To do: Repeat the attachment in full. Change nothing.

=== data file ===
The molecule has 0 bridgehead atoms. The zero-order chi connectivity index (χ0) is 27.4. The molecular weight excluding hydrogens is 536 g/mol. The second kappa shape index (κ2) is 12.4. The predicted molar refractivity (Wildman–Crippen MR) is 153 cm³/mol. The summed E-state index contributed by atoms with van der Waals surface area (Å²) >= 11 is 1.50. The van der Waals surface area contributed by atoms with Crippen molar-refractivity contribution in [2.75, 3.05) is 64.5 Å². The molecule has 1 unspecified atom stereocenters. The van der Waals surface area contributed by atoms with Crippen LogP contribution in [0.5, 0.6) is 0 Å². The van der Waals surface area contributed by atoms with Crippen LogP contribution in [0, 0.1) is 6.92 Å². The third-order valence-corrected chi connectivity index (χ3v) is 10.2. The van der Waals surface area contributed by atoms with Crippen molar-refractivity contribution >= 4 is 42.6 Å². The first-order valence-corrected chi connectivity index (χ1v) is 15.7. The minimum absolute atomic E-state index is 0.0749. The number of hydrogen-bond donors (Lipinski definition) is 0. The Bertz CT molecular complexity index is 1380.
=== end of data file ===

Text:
The molecule has 0 bridgehead atoms. The zero-order chi connectivity index (χ0) is 27.4. The molecular weight excluding hydrogens is 536 g/mol. The second kappa shape index (κ2) is 12.4. The predicted molar refractivity (Wildman–Crippen MR) is 153 cm³/mol. The summed E-state index contributed by atoms with van der Waals surface area (Å²) >= 11 is 1.50. The van der Waals surface area contributed by atoms with Crippen molar-refractivity contribution in [2.75, 3.05) is 64.5 Å². The molecule has 1 unspecified atom stereocenters. The van der Waals surface area contributed by atoms with Crippen LogP contribution in [0.5, 0.6) is 0 Å². The van der Waals surface area contributed by atoms with Crippen LogP contribution in [0, 0.1) is 6.92 Å². The third-order valence-corrected chi connectivity index (χ3v) is 10.2. The van der Waals surface area contributed by atoms with Crippen molar-refractivity contribution >= 4 is 42.6 Å². The first-order valence-corrected chi connectivity index (χ1v) is 15.7. The minimum absolute atomic E-state index is 0.0749. The number of hydrogen-bond donors (Lipinski definition) is 0. The Bertz CT molecular complexity index is 1380.